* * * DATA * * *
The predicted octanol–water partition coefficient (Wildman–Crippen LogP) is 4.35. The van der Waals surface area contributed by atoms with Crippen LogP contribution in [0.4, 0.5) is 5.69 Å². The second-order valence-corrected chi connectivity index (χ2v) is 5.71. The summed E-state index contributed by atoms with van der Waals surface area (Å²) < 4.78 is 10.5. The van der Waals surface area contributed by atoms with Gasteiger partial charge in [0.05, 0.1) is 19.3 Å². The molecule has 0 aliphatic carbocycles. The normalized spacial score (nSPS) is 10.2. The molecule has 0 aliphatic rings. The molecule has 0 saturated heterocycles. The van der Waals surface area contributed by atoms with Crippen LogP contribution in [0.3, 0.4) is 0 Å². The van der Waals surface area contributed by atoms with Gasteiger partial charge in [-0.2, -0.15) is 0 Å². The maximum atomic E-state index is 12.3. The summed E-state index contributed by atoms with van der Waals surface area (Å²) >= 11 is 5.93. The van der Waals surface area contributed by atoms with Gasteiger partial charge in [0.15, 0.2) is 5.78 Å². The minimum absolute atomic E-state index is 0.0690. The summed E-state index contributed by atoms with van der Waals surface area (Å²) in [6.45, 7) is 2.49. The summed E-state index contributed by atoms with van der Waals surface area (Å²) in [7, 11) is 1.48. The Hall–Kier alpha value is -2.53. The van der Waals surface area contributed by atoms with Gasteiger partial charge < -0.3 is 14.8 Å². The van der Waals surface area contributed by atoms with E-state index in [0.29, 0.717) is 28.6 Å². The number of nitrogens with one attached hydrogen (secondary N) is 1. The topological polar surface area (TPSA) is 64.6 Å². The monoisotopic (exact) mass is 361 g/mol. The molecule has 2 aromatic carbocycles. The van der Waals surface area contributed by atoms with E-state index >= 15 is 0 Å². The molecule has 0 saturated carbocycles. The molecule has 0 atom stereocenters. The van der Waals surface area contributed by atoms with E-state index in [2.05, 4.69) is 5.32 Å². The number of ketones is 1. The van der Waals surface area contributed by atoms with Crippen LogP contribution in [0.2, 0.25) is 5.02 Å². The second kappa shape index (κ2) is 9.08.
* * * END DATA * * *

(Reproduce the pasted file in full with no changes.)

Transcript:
The predicted octanol–water partition coefficient (Wildman–Crippen LogP) is 4.35. The van der Waals surface area contributed by atoms with Crippen LogP contribution in [0.4, 0.5) is 5.69 Å². The second-order valence-corrected chi connectivity index (χ2v) is 5.71. The summed E-state index contributed by atoms with van der Waals surface area (Å²) < 4.78 is 10.5. The van der Waals surface area contributed by atoms with Gasteiger partial charge in [0.05, 0.1) is 19.3 Å². The molecule has 0 aliphatic carbocycles. The normalized spacial score (nSPS) is 10.2. The molecule has 0 aliphatic rings. The molecule has 0 saturated heterocycles. The van der Waals surface area contributed by atoms with Crippen LogP contribution in [0.3, 0.4) is 0 Å². The van der Waals surface area contributed by atoms with Gasteiger partial charge in [-0.2, -0.15) is 0 Å². The maximum atomic E-state index is 12.3. The summed E-state index contributed by atoms with van der Waals surface area (Å²) >= 11 is 5.93. The van der Waals surface area contributed by atoms with Gasteiger partial charge in [0.15, 0.2) is 5.78 Å². The minimum absolute atomic E-state index is 0.0690. The summed E-state index contributed by atoms with van der Waals surface area (Å²) in [6.45, 7) is 2.49. The summed E-state index contributed by atoms with van der Waals surface area (Å²) in [7, 11) is 1.48. The Hall–Kier alpha value is -2.53. The van der Waals surface area contributed by atoms with Gasteiger partial charge < -0.3 is 14.8 Å². The van der Waals surface area contributed by atoms with E-state index in [0.29, 0.717) is 28.6 Å². The number of nitrogens with one attached hydrogen (secondary N) is 1. The topological polar surface area (TPSA) is 64.6 Å². The monoisotopic (exact) mass is 361 g/mol. The molecule has 2 aromatic carbocycles. The van der Waals surface area contributed by atoms with E-state index >= 15 is 0 Å². The molecule has 0 saturated carbocycles. The molecule has 0 atom stereocenters. The van der Waals surface area contributed by atoms with E-state index in [2.05, 4.69) is 5.32 Å². The number of ketones is 1. The van der Waals surface area contributed by atoms with Crippen LogP contribution in [0.2, 0.25) is 5.02 Å². The second kappa shape index (κ2) is 9.08.